Easy it hasn’t always been, even in this more temperate part of the Cederberg. “I would ask my neighbour, a trained nurse, ‘How can you poison your children like that?” Jannie recalls, “and she would say, ‘Ja, but Jannie how can you farm profitably organically?’ ”
We make a mental note to support his cause by returning to come and pick mangoes during the harvesting season from May to July. (Sadly, a fire claimed most of the orchards in February. However, the campsite escaped damage.)
As we’re leaving after lunchtime to return to Bushman’s Cave and its San paintings, Jannie tells us that during the Veloen family’s flood ordeal in the Langkloof, campers at Jamaka Farm were also cut off from the outside world for ten days by floods. Fortunately, no hearse had to visit these quarters then …
It’s 32 °C when we stop at the Clanwilliam Spar for a cold Coke around three to help us make it to Bushman’s Cave. At Clanwilliam we veer left onto the now familiar R363 and turn right to Bushman’s Cave after the expanse of the Bulshoek Dam.
At the archer roadsign indicating the cave, we turn off. After passing evidence of a rip-roaring picnic on the theatre’s lawns last night, we clamber up ladders to view the well-preserved rock art.
It’s time to complete the rest of the northern loop back to the R364 connecting Clanwilliam and Calvinia.
Just before the Wuppertal turnoff, we stop near England − or part of it anyway − at the Englishman’s Grave that apparently belongs to the Anglo motherland.
The grave marks the spot where Lieutenant Graham Vinicombe Winchester Clowes of the Gordon Highlanders was killed on a scouting mission in 1901 during the second Boer War.
His mother travelled all the way from England to the spot to have the Celtic-cross memorial erected.
There’s a frisson of excitement in the Navara as we turn off south onto the 32 km stretch to Wuppertal soon after leaving the Englishman’s Grave and descend into a landscape that falls away for kilometres.
Our expectations of a desolate, picturesque place are met when we reach what’s called a View of Africa on Slingsby’s map. It almost seems to stretch all the way to the continent’s southernmost point at Agulhas.
In the still stifling heat of late afternoon we descend on the Hoek se Berg Pass, passing what in spring would be flower viewpoints.
We glance longingly down the road at the turnoff to the Biedouw Valley. We’ll be back at the earliest whiff of blooms.
Tracks leading to the settlements of Sandwerf, Menskraal and Kouberg and a turnoff to Heuningvlei tantalise us off the main route.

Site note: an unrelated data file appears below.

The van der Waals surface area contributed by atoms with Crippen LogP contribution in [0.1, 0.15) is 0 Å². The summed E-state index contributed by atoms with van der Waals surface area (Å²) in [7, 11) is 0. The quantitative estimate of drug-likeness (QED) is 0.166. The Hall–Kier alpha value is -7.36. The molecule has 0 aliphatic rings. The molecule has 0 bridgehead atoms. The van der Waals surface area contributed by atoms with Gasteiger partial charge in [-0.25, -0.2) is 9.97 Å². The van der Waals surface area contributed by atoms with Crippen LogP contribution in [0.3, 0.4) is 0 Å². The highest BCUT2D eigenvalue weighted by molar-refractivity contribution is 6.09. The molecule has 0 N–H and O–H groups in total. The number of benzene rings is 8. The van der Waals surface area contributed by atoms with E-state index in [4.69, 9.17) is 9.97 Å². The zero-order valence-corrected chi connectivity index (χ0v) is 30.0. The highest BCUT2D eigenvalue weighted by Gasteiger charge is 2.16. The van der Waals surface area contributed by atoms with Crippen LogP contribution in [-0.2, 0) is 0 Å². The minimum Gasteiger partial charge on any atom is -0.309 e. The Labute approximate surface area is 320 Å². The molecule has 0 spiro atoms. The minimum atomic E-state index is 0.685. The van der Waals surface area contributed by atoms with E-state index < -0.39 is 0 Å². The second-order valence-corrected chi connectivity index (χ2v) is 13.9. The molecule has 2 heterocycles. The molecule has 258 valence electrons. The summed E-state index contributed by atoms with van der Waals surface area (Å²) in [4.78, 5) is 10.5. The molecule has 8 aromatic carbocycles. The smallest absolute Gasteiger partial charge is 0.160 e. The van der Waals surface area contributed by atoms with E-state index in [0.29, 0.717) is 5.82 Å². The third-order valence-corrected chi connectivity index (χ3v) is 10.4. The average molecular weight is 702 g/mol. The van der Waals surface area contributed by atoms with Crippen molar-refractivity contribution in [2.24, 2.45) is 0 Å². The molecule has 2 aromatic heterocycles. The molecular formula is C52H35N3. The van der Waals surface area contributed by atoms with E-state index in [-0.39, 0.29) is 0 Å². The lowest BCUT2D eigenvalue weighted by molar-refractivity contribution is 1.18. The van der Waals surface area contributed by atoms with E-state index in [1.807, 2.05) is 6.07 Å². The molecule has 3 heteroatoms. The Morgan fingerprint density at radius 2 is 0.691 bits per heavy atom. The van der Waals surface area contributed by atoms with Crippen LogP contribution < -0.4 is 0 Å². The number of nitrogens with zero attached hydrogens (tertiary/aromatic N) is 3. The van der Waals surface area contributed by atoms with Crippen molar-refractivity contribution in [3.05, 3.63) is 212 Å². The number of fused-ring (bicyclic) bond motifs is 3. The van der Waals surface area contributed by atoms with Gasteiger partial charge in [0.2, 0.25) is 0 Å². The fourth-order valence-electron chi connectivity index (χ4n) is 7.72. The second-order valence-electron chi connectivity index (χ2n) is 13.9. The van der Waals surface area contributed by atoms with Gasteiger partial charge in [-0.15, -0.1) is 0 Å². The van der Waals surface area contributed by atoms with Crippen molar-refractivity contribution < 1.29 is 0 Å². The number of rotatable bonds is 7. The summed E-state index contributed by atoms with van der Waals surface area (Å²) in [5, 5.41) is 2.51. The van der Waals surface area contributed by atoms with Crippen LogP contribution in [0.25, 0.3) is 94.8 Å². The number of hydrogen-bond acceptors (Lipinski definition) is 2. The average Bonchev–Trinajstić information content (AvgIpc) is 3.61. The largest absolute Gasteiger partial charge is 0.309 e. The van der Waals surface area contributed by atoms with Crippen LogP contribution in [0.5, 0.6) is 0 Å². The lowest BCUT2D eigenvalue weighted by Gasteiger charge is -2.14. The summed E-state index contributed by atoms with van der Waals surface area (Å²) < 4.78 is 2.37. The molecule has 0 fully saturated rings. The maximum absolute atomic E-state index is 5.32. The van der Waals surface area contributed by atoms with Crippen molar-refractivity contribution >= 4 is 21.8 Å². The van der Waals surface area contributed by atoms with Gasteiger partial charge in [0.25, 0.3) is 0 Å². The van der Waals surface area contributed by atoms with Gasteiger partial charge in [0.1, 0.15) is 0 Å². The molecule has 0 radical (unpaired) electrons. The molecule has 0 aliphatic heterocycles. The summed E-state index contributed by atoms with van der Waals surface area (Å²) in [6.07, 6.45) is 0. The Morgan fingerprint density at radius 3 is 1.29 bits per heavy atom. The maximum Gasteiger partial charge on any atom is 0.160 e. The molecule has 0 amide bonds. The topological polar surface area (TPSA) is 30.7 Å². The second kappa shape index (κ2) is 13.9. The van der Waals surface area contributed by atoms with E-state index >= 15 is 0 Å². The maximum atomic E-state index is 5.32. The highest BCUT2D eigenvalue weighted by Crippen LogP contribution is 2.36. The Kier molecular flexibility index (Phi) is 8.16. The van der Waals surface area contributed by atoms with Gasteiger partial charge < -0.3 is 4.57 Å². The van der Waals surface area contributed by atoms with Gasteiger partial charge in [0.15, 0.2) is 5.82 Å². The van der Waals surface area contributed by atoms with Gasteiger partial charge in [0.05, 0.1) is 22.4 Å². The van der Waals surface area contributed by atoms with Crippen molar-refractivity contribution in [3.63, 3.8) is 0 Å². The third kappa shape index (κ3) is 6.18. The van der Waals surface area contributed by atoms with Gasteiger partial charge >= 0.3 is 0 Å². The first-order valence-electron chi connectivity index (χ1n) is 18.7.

Finally, the snaking road spits us out at the missionary station of Wuppertal in the back-of-beyond Tra-tra Valley.
Finding the campsite occupied by a Scout operations headquarters where we’re informed the vandalised ablution blocks have no water, we grab the chance to experience village life.
No sooner are we ensconced in the mauve-themed guesthouse Love and Grace than the hamlet − brass band and all − empties onto the opposite embankment to sing Christmas carols. What timing! We’re chilling in the shade of our whitewashed thatched cottage, soothed by the strains of Away in a manger − a memorable herald of an imminent Christmas.
How much more authentic does Silent night not sound here in this mission village, sung by a small band of the faithful gathering against a backdrop of red-clad mountaintops, than it does competing with the cacophony of a hundred clanging tills in a suburban shopping mall.
The angel on top of the Christmas tree is that, apart from a quartet of inquisitive village youths, a hen clucking by with her clutch of chickens and a pig giving our kitchen the once over, there is no one else around – just the villagers and us.
In fact, Love and Grace hasn’t seen visitors for the past two months, we’re told. They don’t know what they’re missing …
Pg 5: Dust to dust
Dust to dust
During an exploratory sunrise stroll through the village in the coolness of the next morning, a cow eyes us with big black eyes over a kraal wall.
“Is that your cow?” I ask an old-timer sitting on his stoep.
“Ja, I’m going to slaughter her today.” Jawellnofine.
Clasping a rifle barrel with the butt slung casually over his shoulder, another villager ambles past. We’re admiring the handiwork of a woman whitewashing her house when the shot rings out. There will be fresh cow in Wuppertal today.